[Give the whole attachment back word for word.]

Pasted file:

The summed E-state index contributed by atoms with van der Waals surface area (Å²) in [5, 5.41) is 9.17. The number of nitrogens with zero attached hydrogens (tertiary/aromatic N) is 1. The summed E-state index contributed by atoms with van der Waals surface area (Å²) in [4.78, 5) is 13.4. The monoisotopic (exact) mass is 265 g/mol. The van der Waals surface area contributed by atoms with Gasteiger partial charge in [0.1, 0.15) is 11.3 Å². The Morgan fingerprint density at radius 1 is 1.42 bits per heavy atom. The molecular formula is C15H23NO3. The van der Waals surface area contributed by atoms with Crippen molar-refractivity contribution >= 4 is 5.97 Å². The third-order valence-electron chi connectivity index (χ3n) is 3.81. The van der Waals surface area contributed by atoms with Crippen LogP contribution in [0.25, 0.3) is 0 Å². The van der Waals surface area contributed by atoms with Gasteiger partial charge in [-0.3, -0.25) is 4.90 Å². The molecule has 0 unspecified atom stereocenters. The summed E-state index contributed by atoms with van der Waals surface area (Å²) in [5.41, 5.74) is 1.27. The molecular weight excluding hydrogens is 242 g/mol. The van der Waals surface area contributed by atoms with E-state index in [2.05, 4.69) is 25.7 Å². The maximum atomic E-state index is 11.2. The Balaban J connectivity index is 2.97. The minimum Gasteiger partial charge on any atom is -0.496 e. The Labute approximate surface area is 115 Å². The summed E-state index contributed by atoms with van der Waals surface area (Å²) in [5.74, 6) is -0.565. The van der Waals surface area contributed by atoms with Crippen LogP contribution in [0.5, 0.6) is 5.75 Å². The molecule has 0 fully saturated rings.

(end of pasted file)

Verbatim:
The summed E-state index contributed by atoms with van der Waals surface area (Å²) in [5, 5.41) is 9.17. The number of nitrogens with zero attached hydrogens (tertiary/aromatic N) is 1. The summed E-state index contributed by atoms with van der Waals surface area (Å²) in [4.78, 5) is 13.4. The monoisotopic (exact) mass is 265 g/mol. The van der Waals surface area contributed by atoms with Gasteiger partial charge in [0.1, 0.15) is 11.3 Å². The Morgan fingerprint density at radius 1 is 1.42 bits per heavy atom. The molecular formula is C15H23NO3. The van der Waals surface area contributed by atoms with Crippen molar-refractivity contribution >= 4 is 5.97 Å². The third-order valence-electron chi connectivity index (χ3n) is 3.81. The van der Waals surface area contributed by atoms with Crippen LogP contribution in [0.25, 0.3) is 0 Å². The van der Waals surface area contributed by atoms with Gasteiger partial charge in [-0.3, -0.25) is 4.90 Å². The molecule has 0 unspecified atom stereocenters. The summed E-state index contributed by atoms with van der Waals surface area (Å²) in [5.41, 5.74) is 1.27. The molecular weight excluding hydrogens is 242 g/mol. The van der Waals surface area contributed by atoms with E-state index in [2.05, 4.69) is 25.7 Å². The maximum atomic E-state index is 11.2. The Balaban J connectivity index is 2.97. The minimum Gasteiger partial charge on any atom is -0.496 e. The Labute approximate surface area is 115 Å². The summed E-state index contributed by atoms with van der Waals surface area (Å²) in [5.74, 6) is -0.565. The van der Waals surface area contributed by atoms with Crippen LogP contribution in [0.5, 0.6) is 5.75 Å². The molecule has 0 fully saturated rings.